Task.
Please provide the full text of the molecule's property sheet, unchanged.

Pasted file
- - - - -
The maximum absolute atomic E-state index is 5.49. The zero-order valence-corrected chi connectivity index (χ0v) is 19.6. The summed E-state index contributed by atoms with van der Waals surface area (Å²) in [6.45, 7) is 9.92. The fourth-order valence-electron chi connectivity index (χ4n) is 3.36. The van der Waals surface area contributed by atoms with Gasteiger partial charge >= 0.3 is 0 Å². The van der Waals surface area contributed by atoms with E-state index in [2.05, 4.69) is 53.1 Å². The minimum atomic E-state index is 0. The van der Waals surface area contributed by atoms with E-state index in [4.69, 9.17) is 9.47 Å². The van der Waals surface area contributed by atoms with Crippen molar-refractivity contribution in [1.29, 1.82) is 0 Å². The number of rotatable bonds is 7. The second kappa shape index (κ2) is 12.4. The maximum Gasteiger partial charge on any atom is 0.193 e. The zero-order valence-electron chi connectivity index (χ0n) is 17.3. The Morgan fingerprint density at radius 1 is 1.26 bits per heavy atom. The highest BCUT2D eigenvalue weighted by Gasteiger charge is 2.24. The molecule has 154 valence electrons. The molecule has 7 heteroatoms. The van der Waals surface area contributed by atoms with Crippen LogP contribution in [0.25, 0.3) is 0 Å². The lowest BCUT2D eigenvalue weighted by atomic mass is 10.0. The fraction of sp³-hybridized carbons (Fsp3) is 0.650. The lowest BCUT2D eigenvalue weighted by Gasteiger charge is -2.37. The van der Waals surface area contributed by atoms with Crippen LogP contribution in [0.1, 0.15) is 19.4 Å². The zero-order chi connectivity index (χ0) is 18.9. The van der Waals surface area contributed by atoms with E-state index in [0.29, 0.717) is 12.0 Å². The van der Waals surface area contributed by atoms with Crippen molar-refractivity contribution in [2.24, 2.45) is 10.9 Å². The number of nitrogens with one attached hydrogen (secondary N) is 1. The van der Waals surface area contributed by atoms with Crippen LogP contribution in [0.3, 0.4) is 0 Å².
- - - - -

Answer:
The maximum absolute atomic E-state index is 5.49. The zero-order valence-corrected chi connectivity index (χ0v) is 19.6. The summed E-state index contributed by atoms with van der Waals surface area (Å²) in [6.45, 7) is 9.92. The fourth-order valence-electron chi connectivity index (χ4n) is 3.36. The van der Waals surface area contributed by atoms with Gasteiger partial charge >= 0.3 is 0 Å². The van der Waals surface area contributed by atoms with E-state index in [2.05, 4.69) is 53.1 Å². The minimum atomic E-state index is 0. The van der Waals surface area contributed by atoms with E-state index in [4.69, 9.17) is 9.47 Å². The van der Waals surface area contributed by atoms with Crippen molar-refractivity contribution in [1.29, 1.82) is 0 Å². The number of rotatable bonds is 7. The second kappa shape index (κ2) is 12.4. The maximum Gasteiger partial charge on any atom is 0.193 e. The zero-order valence-electron chi connectivity index (χ0n) is 17.3. The Morgan fingerprint density at radius 1 is 1.26 bits per heavy atom. The highest BCUT2D eigenvalue weighted by Gasteiger charge is 2.24. The molecule has 154 valence electrons. The molecule has 7 heteroatoms. The van der Waals surface area contributed by atoms with Crippen LogP contribution in [0.25, 0.3) is 0 Å². The lowest BCUT2D eigenvalue weighted by atomic mass is 10.0. The fraction of sp³-hybridized carbons (Fsp3) is 0.650. The lowest BCUT2D eigenvalue weighted by Gasteiger charge is -2.37. The van der Waals surface area contributed by atoms with Crippen LogP contribution in [0.1, 0.15) is 19.4 Å². The zero-order chi connectivity index (χ0) is 18.9. The van der Waals surface area contributed by atoms with E-state index in [0.29, 0.717) is 12.0 Å². The van der Waals surface area contributed by atoms with Crippen molar-refractivity contribution in [2.24, 2.45) is 10.9 Å². The number of nitrogens with one attached hydrogen (secondary N) is 1. The van der Waals surface area contributed by atoms with Crippen LogP contribution in [0.3, 0.4) is 0 Å².